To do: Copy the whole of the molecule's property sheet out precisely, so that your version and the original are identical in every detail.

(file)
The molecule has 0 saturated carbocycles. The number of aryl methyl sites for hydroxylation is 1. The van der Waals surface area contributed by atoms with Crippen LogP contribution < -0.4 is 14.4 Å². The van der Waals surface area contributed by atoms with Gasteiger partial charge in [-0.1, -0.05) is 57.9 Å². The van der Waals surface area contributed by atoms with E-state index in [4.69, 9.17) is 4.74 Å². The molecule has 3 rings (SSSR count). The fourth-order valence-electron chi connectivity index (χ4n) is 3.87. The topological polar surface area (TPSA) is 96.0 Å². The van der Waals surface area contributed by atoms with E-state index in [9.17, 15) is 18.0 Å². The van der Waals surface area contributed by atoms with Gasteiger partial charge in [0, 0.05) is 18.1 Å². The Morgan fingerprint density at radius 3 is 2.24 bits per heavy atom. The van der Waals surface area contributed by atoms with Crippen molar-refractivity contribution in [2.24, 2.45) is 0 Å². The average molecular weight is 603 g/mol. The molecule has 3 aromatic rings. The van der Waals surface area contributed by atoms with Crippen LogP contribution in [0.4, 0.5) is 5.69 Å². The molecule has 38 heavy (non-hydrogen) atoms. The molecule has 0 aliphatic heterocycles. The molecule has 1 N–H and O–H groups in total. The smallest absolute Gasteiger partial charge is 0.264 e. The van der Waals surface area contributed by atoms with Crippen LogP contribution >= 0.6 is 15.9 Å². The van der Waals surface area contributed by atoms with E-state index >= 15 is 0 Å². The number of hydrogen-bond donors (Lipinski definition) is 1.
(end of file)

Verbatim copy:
The molecule has 0 saturated carbocycles. The number of aryl methyl sites for hydroxylation is 1. The van der Waals surface area contributed by atoms with Crippen LogP contribution < -0.4 is 14.4 Å². The van der Waals surface area contributed by atoms with Gasteiger partial charge in [-0.1, -0.05) is 57.9 Å². The van der Waals surface area contributed by atoms with E-state index in [4.69, 9.17) is 4.74 Å². The molecule has 3 rings (SSSR count). The fourth-order valence-electron chi connectivity index (χ4n) is 3.87. The topological polar surface area (TPSA) is 96.0 Å². The van der Waals surface area contributed by atoms with E-state index in [9.17, 15) is 18.0 Å². The van der Waals surface area contributed by atoms with Gasteiger partial charge in [0, 0.05) is 18.1 Å². The Morgan fingerprint density at radius 3 is 2.24 bits per heavy atom. The van der Waals surface area contributed by atoms with Crippen molar-refractivity contribution in [2.24, 2.45) is 0 Å². The average molecular weight is 603 g/mol. The molecule has 3 aromatic rings. The van der Waals surface area contributed by atoms with Crippen LogP contribution in [0.4, 0.5) is 5.69 Å². The molecule has 38 heavy (non-hydrogen) atoms. The molecule has 0 aliphatic heterocycles. The molecule has 1 N–H and O–H groups in total. The smallest absolute Gasteiger partial charge is 0.264 e. The van der Waals surface area contributed by atoms with Crippen LogP contribution >= 0.6 is 15.9 Å². The van der Waals surface area contributed by atoms with E-state index >= 15 is 0 Å². The number of hydrogen-bond donors (Lipinski definition) is 1.